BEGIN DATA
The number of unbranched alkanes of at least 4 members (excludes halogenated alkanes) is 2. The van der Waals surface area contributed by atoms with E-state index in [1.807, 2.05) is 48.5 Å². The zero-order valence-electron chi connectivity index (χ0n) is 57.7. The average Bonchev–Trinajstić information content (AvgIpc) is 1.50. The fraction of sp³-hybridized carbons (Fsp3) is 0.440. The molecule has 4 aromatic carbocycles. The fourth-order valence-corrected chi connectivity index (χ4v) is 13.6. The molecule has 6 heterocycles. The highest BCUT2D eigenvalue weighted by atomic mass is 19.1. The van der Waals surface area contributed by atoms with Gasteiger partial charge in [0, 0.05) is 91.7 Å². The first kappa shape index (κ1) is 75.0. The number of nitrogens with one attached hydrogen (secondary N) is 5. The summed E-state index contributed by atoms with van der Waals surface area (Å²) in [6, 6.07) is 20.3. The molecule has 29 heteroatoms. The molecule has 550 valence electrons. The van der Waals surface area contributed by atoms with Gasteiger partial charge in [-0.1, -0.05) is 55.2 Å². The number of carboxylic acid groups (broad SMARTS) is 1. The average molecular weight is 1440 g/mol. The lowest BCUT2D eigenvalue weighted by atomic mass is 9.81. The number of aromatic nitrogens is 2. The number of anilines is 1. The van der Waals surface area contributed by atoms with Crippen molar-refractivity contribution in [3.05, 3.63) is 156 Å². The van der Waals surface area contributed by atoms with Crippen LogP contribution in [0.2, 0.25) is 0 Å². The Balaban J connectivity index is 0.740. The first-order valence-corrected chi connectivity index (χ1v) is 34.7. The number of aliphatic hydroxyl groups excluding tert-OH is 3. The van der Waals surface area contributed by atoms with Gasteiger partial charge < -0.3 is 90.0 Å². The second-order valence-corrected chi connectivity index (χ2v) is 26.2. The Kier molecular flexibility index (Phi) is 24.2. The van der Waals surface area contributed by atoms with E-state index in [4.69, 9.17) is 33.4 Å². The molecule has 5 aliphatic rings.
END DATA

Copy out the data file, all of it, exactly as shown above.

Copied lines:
The number of unbranched alkanes of at least 4 members (excludes halogenated alkanes) is 2. The van der Waals surface area contributed by atoms with E-state index in [1.807, 2.05) is 48.5 Å². The zero-order valence-electron chi connectivity index (χ0n) is 57.7. The average Bonchev–Trinajstić information content (AvgIpc) is 1.50. The fraction of sp³-hybridized carbons (Fsp3) is 0.440. The molecule has 4 aromatic carbocycles. The fourth-order valence-corrected chi connectivity index (χ4v) is 13.6. The molecule has 6 heterocycles. The highest BCUT2D eigenvalue weighted by atomic mass is 19.1. The van der Waals surface area contributed by atoms with Gasteiger partial charge in [0, 0.05) is 91.7 Å². The first kappa shape index (κ1) is 75.0. The number of nitrogens with one attached hydrogen (secondary N) is 5. The summed E-state index contributed by atoms with van der Waals surface area (Å²) in [6, 6.07) is 20.3. The molecule has 29 heteroatoms. The molecule has 550 valence electrons. The van der Waals surface area contributed by atoms with Gasteiger partial charge in [-0.1, -0.05) is 55.2 Å². The number of carboxylic acid groups (broad SMARTS) is 1. The average molecular weight is 1440 g/mol. The lowest BCUT2D eigenvalue weighted by atomic mass is 9.81. The number of aromatic nitrogens is 2. The number of anilines is 1. The van der Waals surface area contributed by atoms with Crippen molar-refractivity contribution in [3.05, 3.63) is 156 Å². The van der Waals surface area contributed by atoms with Crippen LogP contribution in [0.2, 0.25) is 0 Å². The Balaban J connectivity index is 0.740. The first-order valence-corrected chi connectivity index (χ1v) is 34.7. The number of aliphatic hydroxyl groups excluding tert-OH is 3. The van der Waals surface area contributed by atoms with Gasteiger partial charge < -0.3 is 90.0 Å². The second-order valence-corrected chi connectivity index (χ2v) is 26.2. The Kier molecular flexibility index (Phi) is 24.2. The van der Waals surface area contributed by atoms with E-state index in [4.69, 9.17) is 33.4 Å². The molecule has 5 aliphatic rings.